It’s normal for teenagers to fail to do their chores without 10 reminders, to put off their homework, to be emotional, to lose important things, to like music that is too loud, and to sometimes counter or question authority. A young man we worked with described his own experience from normal to abnormal behavior this way.
That’s all pretty typical, though it can be aggravating to parents. He said, “I felt like the things I was doing were pretty normal—schoolwork was boring.
Most have broken just about every rule in the book.
As a result, many of them think they have messed up so bad that no one—not even their parents or God—loves them any more.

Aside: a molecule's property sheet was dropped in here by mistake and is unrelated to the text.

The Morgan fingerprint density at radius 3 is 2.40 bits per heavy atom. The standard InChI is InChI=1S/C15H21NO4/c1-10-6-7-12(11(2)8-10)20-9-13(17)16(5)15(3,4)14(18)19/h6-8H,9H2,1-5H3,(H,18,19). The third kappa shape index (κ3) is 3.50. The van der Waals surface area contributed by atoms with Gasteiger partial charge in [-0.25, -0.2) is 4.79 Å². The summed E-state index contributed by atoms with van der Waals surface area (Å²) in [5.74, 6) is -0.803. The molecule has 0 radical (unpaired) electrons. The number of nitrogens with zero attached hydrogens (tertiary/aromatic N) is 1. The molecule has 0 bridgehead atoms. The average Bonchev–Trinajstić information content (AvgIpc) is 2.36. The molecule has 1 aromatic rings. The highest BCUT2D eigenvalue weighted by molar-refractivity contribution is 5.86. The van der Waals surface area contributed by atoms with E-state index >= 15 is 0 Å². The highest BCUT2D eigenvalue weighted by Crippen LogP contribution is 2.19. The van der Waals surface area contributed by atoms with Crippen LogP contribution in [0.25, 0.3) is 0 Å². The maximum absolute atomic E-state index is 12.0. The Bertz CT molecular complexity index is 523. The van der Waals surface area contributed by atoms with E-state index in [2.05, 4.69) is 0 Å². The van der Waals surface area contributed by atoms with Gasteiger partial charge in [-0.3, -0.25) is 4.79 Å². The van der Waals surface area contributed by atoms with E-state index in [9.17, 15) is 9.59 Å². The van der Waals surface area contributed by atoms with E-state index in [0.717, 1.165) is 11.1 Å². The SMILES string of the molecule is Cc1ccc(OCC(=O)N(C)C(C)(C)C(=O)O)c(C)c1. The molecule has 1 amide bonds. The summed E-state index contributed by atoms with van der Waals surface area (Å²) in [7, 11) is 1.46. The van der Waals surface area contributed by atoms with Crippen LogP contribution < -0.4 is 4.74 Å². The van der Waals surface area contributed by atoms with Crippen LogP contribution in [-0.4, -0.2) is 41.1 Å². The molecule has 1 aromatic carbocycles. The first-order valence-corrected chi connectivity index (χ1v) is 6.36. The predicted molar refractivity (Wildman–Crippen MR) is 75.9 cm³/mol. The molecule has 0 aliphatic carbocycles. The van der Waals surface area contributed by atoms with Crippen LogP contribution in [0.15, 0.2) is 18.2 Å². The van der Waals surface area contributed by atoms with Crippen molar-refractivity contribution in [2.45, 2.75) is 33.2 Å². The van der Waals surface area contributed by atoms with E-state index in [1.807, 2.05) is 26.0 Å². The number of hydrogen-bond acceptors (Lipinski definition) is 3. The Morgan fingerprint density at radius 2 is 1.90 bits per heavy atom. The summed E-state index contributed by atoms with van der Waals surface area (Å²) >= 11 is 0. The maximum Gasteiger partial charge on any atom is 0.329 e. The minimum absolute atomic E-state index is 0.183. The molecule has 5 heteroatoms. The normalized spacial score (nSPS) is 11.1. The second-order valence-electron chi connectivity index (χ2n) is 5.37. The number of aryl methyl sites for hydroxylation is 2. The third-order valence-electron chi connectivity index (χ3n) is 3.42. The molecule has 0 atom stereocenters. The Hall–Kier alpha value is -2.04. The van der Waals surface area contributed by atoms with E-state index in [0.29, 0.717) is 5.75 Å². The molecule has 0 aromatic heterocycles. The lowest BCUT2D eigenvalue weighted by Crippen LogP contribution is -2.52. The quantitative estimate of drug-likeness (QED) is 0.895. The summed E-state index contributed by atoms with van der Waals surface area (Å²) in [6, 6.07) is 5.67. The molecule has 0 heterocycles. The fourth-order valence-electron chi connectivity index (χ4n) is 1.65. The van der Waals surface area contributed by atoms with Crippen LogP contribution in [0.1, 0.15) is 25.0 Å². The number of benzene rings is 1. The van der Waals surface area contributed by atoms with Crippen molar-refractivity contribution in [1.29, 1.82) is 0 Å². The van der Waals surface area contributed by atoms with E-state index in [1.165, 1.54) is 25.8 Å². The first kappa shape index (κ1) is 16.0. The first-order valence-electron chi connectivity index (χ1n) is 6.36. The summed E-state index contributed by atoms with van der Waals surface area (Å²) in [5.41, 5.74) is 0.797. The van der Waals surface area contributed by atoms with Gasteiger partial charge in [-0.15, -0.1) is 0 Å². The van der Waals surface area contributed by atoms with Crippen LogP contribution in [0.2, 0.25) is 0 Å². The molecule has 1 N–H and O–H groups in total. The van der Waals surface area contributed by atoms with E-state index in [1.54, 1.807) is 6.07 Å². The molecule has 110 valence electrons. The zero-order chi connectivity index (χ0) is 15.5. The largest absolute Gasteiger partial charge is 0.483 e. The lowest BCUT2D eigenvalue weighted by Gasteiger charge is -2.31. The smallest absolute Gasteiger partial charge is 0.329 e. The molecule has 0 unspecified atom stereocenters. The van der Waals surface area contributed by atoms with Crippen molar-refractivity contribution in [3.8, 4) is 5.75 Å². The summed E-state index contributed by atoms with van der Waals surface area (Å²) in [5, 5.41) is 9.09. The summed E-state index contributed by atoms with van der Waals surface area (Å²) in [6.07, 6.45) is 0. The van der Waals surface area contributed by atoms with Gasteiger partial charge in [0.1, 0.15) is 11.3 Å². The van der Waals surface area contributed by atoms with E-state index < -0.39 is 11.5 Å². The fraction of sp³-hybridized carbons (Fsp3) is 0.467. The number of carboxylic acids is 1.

But parents can get confused by their changes in attitude and the independence they seek, assuming their teenager is becoming rebellious. sudden profound changes in personality, angry outbursts of profanity, extreme disrespect for people and things, addictions, sudden failing grades, not sleeping or sleeping too much, extreme weight loss, eating disorders, self-harm, running away, or self-imposed isolation. Normal stuff has to do with being distracted, ditsy, trying to fit in, or flapping their wings of independence. Abnormal behavior and true rebellion is represented by a growing darkness, hatred, and anger in their soul, which tends to only get worse over time.Then, one day in the middle of a fight, I started cussing out my parents really bad.I had never done that before, and I knew something wasn’t right, and getting worse.” Rebellion can be a sign that something is seriously wrong in the relationship or that there has been damage to the teen’s feelings of value and self-worth.Yes, they need to obey the rules and remain inside the boundaries you have set, but I want to encourage you to put their behavior into the context of their lives and not label them as a rebel just because they are acting like a teenager.Parents need to recognize the difference between a distracted or foolish child and one who is making a bold “You can’t tell me what to do! Though both may seem rebellious, only the latter is trying to be.They’ve developed a “what’s the use of trying” attitude, which has gotten them into even more trouble.That thinking needs to be turned around before they will turn around.Psalm says, “Though you have made me see troubles, many and bitter, you will restore my life again; from the depths of the earth you will bring me up.” It’s crucial that we never make our kids think they are damaged goods or black sheep. Rather we must love them unconditionally, even through the disappointments and struggles. After all, they made the conscious decision to step over the line.Grounding them for a week can actually be a time where you can build your relationship; you can use the time to do things together.